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Ann Biomed Eng. 2010 Apr;38(4):1288-313. doi: 10.1007/s10439-010-9949-x. Epub 2010 Feb 9.

Quantification of hemodynamics in abdominal aortic aneurysms during rest and exercise using magnetic resonance imaging and computational fluid dynamics.

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Department of Bioengineering, Stanford University, Stanford, CA, USA.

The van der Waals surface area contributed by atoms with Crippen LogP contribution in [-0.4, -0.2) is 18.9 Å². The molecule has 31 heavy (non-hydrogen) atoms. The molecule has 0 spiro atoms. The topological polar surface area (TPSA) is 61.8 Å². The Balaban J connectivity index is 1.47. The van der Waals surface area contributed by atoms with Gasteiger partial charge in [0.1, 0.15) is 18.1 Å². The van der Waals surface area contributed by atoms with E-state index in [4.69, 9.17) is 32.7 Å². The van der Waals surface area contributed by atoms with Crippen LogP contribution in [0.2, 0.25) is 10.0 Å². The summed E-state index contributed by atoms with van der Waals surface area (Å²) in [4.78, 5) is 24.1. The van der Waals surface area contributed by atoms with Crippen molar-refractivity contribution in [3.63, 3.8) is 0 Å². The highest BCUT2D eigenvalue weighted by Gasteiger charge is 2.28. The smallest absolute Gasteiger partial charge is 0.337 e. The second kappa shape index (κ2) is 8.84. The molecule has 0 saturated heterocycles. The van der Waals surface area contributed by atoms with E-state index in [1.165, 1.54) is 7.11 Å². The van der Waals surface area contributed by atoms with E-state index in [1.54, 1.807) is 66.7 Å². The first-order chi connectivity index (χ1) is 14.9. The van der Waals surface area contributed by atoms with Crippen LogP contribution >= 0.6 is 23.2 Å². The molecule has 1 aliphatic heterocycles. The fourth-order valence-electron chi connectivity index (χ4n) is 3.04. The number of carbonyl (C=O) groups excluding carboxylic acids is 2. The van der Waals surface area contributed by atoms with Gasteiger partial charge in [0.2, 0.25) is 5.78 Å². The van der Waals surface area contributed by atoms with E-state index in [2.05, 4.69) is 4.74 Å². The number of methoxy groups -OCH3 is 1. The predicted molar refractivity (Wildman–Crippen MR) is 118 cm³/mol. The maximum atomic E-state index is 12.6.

Abdominal aortic aneurysms (AAAs) affect 5-7% of older Americans. We hypothesize that exercise may slow AAA growth by decreasing inflammatory burden, peripheral resistance, and adverse hemodynamic conditions such as low, oscillatory shear stress. In this study, we use magnetic resonance imaging and computational fluid dynamics to describe hemodynamics in eight AAAs during rest and exercise using patient-specific geometric models, flow waveforms, and pressures as well as appropriately resolved finite-element meshes. We report mean wall shear stress (MWSS) and oscillatory shear index (OSI) at four aortic locations (supraceliac, infrarenal, mid-aneurysm, and suprabifurcation) and turbulent kinetic energy over the entire computational domain on meshes containing more than an order of magnitude more elements than previously reported results (mean: 9.0-million elements; SD: 2.3 M; range: 5.7-12.0 M). MWSS was lowest in the aneurysm during rest 2.5 dyn/cm(2) (SD: 2.1; range: 0.9-6.5), and MWSS increased and OSI decreased at all four locations during exercise. Mild turbulence existed at rest, while moderate aneurysmal turbulence was present during exercise. During both rest and exercise, aortic turbulence was virtually zero superior to the AAA for seven out of eight patients. We postulate that the increased MWSS, decreased OSI, and moderate turbulence present during exercise may attenuate AAA growth.

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